The Last Song

9 09 2009

The Last SongRonnie Miller – almost eighteen and with two strikes of shop lifting under her belt – has issues. She wears purple hair, stopped speaking to her dad three years ago, stays out late, dumped Julliard School for nothing and genuinely hates everything in life. To make things worse, her mom is sending her for summer in North Carolina. Far from her Manhattan life in order to spend time with her father.

Life can’t be more awful.

Steve Miller, a former Julliard piano teacher is living a quiet life by the beach. He can’t be anymore excited since he gets to spend summer with his children. But this occasion is soon watered down by his daughter’s bitterness and disrespect. Although he is enjoying his time with his son Jonah, completing a stained glass window he’s donating for a reconstructed church, he spends his first few days trying to connect with a daughter who despise him.

Life can’t be more complicated.

Will Blakelee is a beach volleyball player contending for the Nationals. He works for his father’s shop, lives in a mansion and is soon to move to an Ivy League. Guys want to be him and girls want him. But his two-year relationship with a shallow bourgeois girl is slowly making him jaded. He starts to look for something or someone with a deeper meaning and perhaps will accept him long before they find out his family name and his secret.

Life for our southern boy is about to change.

The story starts off in several expositions in order to get accustomed to each character. It shifts from point of view to point of view and allows every protagonist and antagonist to have their say of how things unfold. Compartmentalized in chapters and POVs, The Last Song is an easy read with a laid-back pace; save for the turning point and the chapters that followed it.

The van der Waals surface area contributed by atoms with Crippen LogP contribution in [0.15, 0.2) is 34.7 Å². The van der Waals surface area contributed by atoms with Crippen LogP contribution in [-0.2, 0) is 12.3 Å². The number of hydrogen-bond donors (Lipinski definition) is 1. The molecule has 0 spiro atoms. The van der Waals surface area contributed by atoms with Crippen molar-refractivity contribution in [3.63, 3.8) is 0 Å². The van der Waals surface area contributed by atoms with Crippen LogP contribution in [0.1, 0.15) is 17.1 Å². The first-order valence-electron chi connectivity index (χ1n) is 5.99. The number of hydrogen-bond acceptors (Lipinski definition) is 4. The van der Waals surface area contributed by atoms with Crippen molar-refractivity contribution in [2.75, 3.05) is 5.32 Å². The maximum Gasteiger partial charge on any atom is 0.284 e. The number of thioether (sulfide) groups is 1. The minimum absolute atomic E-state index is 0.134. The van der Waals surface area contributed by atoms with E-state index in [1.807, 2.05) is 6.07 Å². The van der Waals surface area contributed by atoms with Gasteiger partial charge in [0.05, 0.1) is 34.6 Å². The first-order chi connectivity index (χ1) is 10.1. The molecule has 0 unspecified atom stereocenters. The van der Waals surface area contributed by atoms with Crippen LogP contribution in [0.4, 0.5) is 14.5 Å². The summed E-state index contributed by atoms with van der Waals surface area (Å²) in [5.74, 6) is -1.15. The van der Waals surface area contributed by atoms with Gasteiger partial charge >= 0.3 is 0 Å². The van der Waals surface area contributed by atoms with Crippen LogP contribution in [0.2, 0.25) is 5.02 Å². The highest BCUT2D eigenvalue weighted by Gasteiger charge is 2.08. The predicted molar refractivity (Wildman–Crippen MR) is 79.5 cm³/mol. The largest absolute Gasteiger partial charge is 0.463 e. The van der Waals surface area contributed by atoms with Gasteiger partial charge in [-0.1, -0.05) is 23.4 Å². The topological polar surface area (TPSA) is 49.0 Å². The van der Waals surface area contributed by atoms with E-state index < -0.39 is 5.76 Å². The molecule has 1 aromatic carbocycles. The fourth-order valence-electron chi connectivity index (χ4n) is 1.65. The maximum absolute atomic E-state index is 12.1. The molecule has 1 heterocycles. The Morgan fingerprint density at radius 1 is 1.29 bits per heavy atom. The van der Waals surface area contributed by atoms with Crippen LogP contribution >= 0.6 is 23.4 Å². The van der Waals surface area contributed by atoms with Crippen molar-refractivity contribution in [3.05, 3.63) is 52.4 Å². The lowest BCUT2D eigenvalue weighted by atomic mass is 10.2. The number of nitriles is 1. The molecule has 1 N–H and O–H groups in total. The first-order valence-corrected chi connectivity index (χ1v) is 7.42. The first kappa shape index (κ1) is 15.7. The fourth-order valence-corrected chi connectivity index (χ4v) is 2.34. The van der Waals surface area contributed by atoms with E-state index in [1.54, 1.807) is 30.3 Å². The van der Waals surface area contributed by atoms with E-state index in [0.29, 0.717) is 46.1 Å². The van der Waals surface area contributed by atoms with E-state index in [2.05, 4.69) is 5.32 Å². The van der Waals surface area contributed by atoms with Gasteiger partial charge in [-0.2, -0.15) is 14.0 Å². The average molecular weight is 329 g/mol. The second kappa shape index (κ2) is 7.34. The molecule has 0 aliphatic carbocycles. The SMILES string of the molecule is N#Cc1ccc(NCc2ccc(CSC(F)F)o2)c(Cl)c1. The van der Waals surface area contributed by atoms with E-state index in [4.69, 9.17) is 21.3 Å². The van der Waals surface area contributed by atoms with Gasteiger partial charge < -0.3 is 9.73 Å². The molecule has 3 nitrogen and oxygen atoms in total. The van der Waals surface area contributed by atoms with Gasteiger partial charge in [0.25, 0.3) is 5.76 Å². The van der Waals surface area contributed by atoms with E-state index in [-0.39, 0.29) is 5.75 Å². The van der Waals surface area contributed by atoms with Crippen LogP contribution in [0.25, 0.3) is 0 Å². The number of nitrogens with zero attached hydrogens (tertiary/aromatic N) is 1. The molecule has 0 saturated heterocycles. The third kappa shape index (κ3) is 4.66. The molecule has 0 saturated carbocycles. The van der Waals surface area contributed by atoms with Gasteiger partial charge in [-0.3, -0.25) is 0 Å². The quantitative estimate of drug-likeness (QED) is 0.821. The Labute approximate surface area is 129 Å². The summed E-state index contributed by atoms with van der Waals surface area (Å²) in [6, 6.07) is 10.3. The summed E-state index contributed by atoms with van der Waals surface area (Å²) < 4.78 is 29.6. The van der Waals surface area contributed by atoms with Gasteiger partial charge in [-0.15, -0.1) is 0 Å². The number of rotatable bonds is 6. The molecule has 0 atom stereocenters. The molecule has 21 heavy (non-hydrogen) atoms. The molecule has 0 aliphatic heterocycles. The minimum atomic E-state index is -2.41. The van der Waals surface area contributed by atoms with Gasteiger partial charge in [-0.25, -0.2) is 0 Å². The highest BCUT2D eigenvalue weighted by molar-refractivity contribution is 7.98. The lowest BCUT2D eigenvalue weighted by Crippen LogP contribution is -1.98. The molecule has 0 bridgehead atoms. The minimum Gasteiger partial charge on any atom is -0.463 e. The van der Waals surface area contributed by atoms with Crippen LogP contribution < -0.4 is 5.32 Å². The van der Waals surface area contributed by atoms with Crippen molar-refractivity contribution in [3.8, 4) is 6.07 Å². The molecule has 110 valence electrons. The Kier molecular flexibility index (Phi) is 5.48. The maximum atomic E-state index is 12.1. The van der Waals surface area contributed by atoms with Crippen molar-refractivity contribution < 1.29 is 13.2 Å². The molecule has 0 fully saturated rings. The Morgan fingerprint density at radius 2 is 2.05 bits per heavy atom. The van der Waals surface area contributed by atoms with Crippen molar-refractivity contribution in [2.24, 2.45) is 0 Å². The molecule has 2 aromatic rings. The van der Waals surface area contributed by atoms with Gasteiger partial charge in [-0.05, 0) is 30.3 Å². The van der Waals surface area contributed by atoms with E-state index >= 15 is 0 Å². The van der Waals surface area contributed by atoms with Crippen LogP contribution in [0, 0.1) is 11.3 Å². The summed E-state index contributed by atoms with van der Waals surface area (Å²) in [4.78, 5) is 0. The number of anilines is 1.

While Sparks describes the setting, it helps that you have some visual representations from Alfonso Cuaron’s Great Expectations (or any movie set on the East coast beach save Florida)I found it easy to ascertain the location especially if you have a character for a pianist, a Southern setting and a free spirited girl. At least that’s what my mind’s eye is conjuring while reading.

As I pace through Ronnie’s story, it came shallow and common given that I’ve seen and heard her story several times (both in literature, film and real life). It also doesn’t help that she is stereotyped by the black garb emos love to fashion. Will also came bland; coming off like every other mysterious rich good kid I’ve read in the past. Yet their characters gradually become engaging; like I know them from somewhere. So I stayed waiting for the story to unfold … and progress it did. From the second plot until the resolution of the story, it became difficult to put down. Somehow it fastened each character together turning a laid back approach to a fast wheeling narrative. What also came silently and strongly are the hefty portions of faith and family values; integrating it with a universal approach.

The Last Song is just like any other Sparks novel. It comes as a sleeper and slowly builds up to a complete tearjerker. I liked this book (3.5 out of 5) because it’s a nice summer story about regret, anger, secrets, betrayal and love. It would have been perfect if Miley Cyrus wasn’t playing it on a 2010 film version.

Notes:

Author Nicholas Sparks is said to have written the screenplay first before writting the novel.

Published by Grand Central Publishing

ISBN 0-446-54756-5

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